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Redskins Ownership Adds to Long List of Mistakes with Smith Trade

There are some NFL teams that are hurt by bad players. There are some that are hurt by bad coaches. And then there are some that are hurt by horrific owners and General Managers. The Washington Redskins fall into that last category. They have squandered talent and opportunities for years, and while they have been fighting with their quarterbacks over contracts and bending to the will of diva players, the Giants and the Eagles both won Super Bowls and the Cowboys have had sustained success.

The biggest example of Washington’s complete ineptitude is the way they handled the situation with Kirk Cousins. Their 2012 fourth-round selection developed into an above average starting quarterback who has the ability to lead a competent, if not impressive, Redskins offense. He has a 65% career completion percentage to go along with 16,000 passing yards and 99 touchdowns.

The Redskins hit Cousins with the franchise tag in 2016, which was not an uncommon move to try and keep their franchise quarterback. However, the problem came with them being utterly unable to strike a deal with Cousins. Some of that may have been due to Andrew Luck’s record-breaking contract that was signed in the 2016 offseason, which provided him with an average yearly contract of $24,000,000. That would have been a steep price to pay, however, the Redskins would have been able to sign Cousins to a much more reasonable deal, most likely around $19-21 million a year, because his talent and track record were not at the same level as Lucks at that time. Washington failed to strike a deal with Cousins that year and was forced to slap the franchise tag on him for the second year in a row in 2017, paying Cousins a whopping $23,000,000. If they had struck a deal with Cousins the year before, they would have had to pay less money and be able to have less stress about their future.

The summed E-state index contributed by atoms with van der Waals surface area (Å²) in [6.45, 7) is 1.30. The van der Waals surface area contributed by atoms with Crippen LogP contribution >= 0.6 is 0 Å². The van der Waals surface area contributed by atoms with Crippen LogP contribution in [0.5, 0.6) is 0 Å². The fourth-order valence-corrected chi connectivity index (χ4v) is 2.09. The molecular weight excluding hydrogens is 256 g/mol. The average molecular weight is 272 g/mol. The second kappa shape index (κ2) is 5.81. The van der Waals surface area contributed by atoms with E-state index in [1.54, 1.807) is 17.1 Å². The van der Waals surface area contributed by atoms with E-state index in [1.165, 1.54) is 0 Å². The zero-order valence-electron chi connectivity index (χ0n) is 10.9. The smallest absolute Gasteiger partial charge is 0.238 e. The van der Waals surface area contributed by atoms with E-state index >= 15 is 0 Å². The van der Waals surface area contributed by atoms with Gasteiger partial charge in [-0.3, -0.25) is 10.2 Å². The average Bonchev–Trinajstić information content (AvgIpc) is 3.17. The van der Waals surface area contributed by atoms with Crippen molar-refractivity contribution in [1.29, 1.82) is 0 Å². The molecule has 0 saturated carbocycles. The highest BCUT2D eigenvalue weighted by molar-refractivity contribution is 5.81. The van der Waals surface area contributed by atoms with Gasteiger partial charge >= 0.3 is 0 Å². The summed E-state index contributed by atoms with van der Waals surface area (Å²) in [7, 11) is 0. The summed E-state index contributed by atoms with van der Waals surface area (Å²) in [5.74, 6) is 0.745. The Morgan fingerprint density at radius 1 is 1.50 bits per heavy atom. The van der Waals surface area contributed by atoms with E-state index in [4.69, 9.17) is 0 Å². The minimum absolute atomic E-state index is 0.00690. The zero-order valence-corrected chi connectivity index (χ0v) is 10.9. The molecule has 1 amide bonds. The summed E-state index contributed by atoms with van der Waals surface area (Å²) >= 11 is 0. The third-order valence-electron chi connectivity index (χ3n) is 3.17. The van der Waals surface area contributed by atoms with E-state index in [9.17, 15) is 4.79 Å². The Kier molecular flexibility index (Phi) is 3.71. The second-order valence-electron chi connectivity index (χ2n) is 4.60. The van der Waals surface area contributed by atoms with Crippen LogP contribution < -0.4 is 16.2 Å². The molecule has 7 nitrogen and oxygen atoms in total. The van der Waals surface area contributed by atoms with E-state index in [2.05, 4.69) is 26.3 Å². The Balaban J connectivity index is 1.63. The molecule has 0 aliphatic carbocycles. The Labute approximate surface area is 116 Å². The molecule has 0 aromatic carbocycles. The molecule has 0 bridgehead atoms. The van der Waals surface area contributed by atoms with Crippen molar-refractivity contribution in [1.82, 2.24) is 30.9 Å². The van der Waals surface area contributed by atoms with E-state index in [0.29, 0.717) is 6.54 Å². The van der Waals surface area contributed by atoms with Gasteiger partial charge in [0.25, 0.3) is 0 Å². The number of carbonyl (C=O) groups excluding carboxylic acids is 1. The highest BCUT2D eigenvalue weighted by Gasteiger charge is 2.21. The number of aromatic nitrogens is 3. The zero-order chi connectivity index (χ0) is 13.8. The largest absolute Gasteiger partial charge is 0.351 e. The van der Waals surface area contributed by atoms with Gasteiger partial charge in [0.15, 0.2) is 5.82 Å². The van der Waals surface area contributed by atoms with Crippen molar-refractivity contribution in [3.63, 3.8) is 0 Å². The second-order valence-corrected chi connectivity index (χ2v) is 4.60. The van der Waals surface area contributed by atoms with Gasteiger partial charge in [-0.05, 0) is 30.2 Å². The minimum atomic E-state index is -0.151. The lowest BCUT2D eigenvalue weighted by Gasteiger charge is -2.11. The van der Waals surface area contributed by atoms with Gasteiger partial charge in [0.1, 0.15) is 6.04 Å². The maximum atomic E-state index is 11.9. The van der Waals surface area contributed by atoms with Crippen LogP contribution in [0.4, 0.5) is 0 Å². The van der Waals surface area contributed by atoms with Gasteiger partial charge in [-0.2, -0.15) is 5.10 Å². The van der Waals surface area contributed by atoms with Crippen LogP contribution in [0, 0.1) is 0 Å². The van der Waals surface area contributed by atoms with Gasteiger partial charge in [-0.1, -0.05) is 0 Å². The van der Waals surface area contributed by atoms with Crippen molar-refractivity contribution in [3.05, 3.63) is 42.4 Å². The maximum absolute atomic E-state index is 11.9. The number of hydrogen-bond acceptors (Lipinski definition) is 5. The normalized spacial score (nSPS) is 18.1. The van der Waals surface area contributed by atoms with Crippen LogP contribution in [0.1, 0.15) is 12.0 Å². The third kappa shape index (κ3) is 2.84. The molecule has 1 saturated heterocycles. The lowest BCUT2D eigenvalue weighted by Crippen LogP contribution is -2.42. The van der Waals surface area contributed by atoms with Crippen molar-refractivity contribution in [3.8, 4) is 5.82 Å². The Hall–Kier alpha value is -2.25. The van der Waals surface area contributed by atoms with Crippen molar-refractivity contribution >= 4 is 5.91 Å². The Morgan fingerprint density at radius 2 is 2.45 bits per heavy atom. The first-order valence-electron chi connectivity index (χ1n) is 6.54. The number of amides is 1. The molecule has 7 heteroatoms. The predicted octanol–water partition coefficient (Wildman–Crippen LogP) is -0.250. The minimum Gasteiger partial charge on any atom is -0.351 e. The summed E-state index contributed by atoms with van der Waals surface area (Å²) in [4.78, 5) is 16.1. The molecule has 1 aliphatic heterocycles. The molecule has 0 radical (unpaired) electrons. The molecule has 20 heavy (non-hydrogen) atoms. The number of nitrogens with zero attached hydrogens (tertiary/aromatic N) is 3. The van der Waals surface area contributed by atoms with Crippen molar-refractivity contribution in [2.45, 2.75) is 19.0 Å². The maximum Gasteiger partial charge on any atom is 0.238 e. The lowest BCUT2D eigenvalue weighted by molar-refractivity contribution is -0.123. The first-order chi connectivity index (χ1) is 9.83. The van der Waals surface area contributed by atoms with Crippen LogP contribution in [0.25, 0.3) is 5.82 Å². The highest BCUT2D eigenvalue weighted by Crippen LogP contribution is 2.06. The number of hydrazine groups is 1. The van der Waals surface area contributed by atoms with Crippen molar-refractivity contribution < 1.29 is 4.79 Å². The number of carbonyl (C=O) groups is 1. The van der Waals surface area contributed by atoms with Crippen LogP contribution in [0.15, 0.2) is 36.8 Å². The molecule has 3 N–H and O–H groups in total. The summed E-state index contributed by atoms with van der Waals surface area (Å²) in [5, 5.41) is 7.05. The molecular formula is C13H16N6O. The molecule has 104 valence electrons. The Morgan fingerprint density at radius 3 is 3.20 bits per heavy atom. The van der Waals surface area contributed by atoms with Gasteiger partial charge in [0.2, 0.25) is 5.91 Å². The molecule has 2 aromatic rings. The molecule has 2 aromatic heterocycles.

Instead, the Redskins let another year go to waste and now Cousins is a free agent and will not be returning to Washington. The Redskins solution was to trade a third-round pick and cornerback Kendall Fuller to the Chiefs for Alex Smith. They then signed Smith to a four-year extension worth $23,000,000 a year.

So instead of signing Cousins to a deal back in 2016 for at MOST $24,000,000 (because even at the very worst they wouldn’t have had to pay Cousins more than Luck), they wasted two years of talent and money to end up trading away an elite young cornerback and a third-round pick to have to pay a game-manager quarterback the same money that they would have had to pay their franchise quarterback.

Is Kirk Cousins an Aaron Rodgers or Tom Brady-level player? No. But he is an above average player at the most important position in the NFL. Not only did the Redskins pay an absurd amount of money to actually downgrade at the position, but they also lost one of their best defensive players who is still improving.

Losing Cousins isn’t entirely on the fault of the Redskins. He certainly could have been pushing them for ridiculous amounts of money and it may be his fault for not accepting an appropriate contract. However, with the way the Redskins handled the Alex Smith trade, it’s clear that they are a team with no strategy or ideology and they are content with mediocrity.

Until next time – B$